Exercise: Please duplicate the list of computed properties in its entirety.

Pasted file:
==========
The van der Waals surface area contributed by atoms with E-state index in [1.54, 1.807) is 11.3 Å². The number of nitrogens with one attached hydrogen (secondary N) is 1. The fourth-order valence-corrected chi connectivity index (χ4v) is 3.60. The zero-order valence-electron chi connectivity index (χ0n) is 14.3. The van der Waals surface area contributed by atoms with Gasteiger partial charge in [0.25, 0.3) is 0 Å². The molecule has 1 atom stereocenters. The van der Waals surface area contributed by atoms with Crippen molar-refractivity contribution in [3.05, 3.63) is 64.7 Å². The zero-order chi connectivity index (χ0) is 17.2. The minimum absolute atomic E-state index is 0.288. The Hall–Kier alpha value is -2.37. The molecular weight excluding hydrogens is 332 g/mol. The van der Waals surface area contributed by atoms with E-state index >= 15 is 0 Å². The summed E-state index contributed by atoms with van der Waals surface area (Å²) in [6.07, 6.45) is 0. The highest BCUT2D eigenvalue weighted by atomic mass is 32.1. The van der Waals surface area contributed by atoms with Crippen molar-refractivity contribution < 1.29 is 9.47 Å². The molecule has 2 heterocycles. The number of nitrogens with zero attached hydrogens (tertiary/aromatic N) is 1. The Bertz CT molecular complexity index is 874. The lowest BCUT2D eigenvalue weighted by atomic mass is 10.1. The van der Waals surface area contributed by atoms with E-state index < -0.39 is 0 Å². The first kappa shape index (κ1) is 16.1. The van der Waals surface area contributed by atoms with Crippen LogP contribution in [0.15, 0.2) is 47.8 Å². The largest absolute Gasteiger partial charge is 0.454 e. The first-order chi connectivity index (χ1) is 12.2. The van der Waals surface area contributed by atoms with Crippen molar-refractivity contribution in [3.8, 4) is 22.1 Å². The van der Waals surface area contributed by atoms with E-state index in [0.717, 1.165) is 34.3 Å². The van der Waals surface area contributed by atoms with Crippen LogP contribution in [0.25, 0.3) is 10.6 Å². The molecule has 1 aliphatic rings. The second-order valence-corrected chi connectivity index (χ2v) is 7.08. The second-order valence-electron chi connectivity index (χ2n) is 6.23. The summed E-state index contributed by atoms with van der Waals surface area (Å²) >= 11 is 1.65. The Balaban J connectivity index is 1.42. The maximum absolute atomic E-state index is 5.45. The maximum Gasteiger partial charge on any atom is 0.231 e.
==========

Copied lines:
The van der Waals surface area contributed by atoms with E-state index in [1.54, 1.807) is 11.3 Å². The number of nitrogens with one attached hydrogen (secondary N) is 1. The fourth-order valence-corrected chi connectivity index (χ4v) is 3.60. The zero-order valence-electron chi connectivity index (χ0n) is 14.3. The van der Waals surface area contributed by atoms with Gasteiger partial charge in [0.25, 0.3) is 0 Å². The molecule has 1 atom stereocenters. The van der Waals surface area contributed by atoms with Crippen molar-refractivity contribution in [3.05, 3.63) is 64.7 Å². The zero-order chi connectivity index (χ0) is 17.2. The minimum absolute atomic E-state index is 0.288. The Hall–Kier alpha value is -2.37. The molecular weight excluding hydrogens is 332 g/mol. The van der Waals surface area contributed by atoms with E-state index >= 15 is 0 Å². The summed E-state index contributed by atoms with van der Waals surface area (Å²) in [6.07, 6.45) is 0. The highest BCUT2D eigenvalue weighted by atomic mass is 32.1. The van der Waals surface area contributed by atoms with Crippen molar-refractivity contribution < 1.29 is 9.47 Å². The molecule has 2 heterocycles. The number of nitrogens with zero attached hydrogens (tertiary/aromatic N) is 1. The Bertz CT molecular complexity index is 874. The lowest BCUT2D eigenvalue weighted by atomic mass is 10.1. The van der Waals surface area contributed by atoms with E-state index < -0.39 is 0 Å². The first kappa shape index (κ1) is 16.1. The van der Waals surface area contributed by atoms with Crippen LogP contribution in [0.15, 0.2) is 47.8 Å². The largest absolute Gasteiger partial charge is 0.454 e. The first-order chi connectivity index (χ1) is 12.2. The van der Waals surface area contributed by atoms with Crippen molar-refractivity contribution in [3.8, 4) is 22.1 Å². The van der Waals surface area contributed by atoms with E-state index in [0.717, 1.165) is 34.3 Å². The van der Waals surface area contributed by atoms with Crippen LogP contribution in [0.25, 0.3) is 10.6 Å². The molecule has 1 aliphatic rings. The second-order valence-corrected chi connectivity index (χ2v) is 7.08. The second-order valence-electron chi connectivity index (χ2n) is 6.23. The summed E-state index contributed by atoms with van der Waals surface area (Å²) >= 11 is 1.65. The Balaban J connectivity index is 1.42. The maximum absolute atomic E-state index is 5.45. The maximum Gasteiger partial charge on any atom is 0.231 e.